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Salinity Stress in Barley
Perez-Lopez, U., Robredo, A., Lacuestra, M., Sgherri, C., Munoz-Rueda, A., Navari-Izzo, F. and Mena-Petite, A. 2009. The oxidative stress caused by salinity in two barley cultivars is mitigated by elevated CO2. Physiologia Plantarum 135: 29-42.

Soil salinity, to quote the authors, "is one of the major environmental constraints limiting plant productivity and distribution [and] affects 19.5% of the world's irrigated area and also occurs on non-irrigated croplands and rangelands."

What was done
Perez-Lopez et al. grew two barley (Hordeum vulgare L.) cultivars, Alpha and Iranis, within controlled-environment growth chambers at either ambient (350 ppm) or elevated (700 ppm) atmospheric CO2 concentrations in a 3:1 perlite:vermiculite mixture that was watered with Hoagland's solution every two days (until the first leaf was completely expanded at 14 days), after which a salinity treatment was administered by adding 0, 80, 160 or 240 mM NaCl to the Hoagland's solution every two days for 14 more days. Then, after a total of 28 days, the primary leaf of each barley plant was harvested and assessed for a number of biochemical properties.

What was learned
The seven scientists report that in the various ambient-air salinity treatments, the deleterious effects of reactive oxygen species (ROS) on barley leaves were made apparent through ion leakage and increases in thiobarbituric acid reactive substances (TBARS), which rose ever higher as salt concentrations rose ever higher. "On the other hand," as they continue, "when [the] salinity treatment was imposed under elevated CO2 conditions, lower solute leakage and TBARS levels were observed, suggesting that the oxidative stress caused by salinity was lower."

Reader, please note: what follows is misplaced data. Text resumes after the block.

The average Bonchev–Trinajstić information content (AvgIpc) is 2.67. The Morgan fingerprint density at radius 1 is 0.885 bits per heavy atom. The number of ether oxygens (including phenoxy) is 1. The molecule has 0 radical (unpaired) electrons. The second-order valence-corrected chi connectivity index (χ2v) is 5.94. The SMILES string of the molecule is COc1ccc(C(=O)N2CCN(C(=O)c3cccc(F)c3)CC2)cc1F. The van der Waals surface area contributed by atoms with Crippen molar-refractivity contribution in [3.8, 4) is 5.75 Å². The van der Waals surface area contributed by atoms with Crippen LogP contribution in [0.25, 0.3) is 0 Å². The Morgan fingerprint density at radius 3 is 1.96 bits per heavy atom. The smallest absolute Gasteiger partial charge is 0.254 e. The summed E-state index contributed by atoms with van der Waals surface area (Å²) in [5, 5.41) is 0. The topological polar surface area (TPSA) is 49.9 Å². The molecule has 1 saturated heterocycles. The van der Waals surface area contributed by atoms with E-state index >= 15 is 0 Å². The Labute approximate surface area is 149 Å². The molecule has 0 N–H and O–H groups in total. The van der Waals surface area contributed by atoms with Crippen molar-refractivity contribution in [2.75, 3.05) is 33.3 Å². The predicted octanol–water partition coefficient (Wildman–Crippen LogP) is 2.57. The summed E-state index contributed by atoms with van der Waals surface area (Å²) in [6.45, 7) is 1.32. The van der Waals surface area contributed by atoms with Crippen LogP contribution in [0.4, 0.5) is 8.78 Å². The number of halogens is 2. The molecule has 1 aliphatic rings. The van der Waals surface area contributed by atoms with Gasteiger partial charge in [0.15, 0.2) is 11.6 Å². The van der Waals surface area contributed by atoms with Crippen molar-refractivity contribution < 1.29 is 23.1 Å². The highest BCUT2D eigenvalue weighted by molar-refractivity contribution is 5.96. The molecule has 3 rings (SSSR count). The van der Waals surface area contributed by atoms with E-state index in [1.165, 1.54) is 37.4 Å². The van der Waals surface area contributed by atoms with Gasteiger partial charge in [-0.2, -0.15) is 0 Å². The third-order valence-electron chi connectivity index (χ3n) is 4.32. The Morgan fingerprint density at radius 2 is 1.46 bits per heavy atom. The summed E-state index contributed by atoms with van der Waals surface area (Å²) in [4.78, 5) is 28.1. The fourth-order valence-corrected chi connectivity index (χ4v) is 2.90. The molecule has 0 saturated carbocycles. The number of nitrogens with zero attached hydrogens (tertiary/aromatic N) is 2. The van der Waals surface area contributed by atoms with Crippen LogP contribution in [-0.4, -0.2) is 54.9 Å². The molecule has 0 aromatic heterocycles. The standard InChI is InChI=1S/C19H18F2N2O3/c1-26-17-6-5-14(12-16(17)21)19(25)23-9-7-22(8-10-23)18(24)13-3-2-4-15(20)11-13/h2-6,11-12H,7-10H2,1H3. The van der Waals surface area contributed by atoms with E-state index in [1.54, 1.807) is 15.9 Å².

What it means
In interpreting their findings, Perez-Lopez et al. say "it is concluded that elevated CO2 protects barley cultivars from oxidative stress," noting that "the relief of oxidative stress damage observed in our barley leaves grown under [a] CO2 enriched atmosphere has also been observed in alfalfa (Sgherri et al., 1998), pine (Vu et al., 1999) and oak (Schwanz and Polle, 2001)." Hence, it would appear that the ongoing rise in the air's CO2 content may help a wide variety of earth's plants to better cope with the many serious problems caused by high soil salinity.

Schwanz, P. and Polle, A. 2001. Differential stress responses of antioxidative systems to drought in pendunculate oak (Quercus robur) and maritime pine (Pinus pinaster) grown under high CO2 concentrations. Journal of Experimental Botany 52: 133-143.

Sgherri, C., Quartacci, M., Menconi, M., Raschi, A. and Navari-Izzo, F. 1998. Interactions between drought and elevated CO2 on alfalfa plants. Journal of Plant Physiology 152: 118-124.

Vu, J.C., Gesch, R., Allen, L.H., Boote, K. and Bowes, G. 1999. CO2 enrichment delays a rapid, drought induced decrease in Rubisco small subunit transcript abundance. Journal of Plant Physiology 155: 139-142.

Reviewed 4 March 2009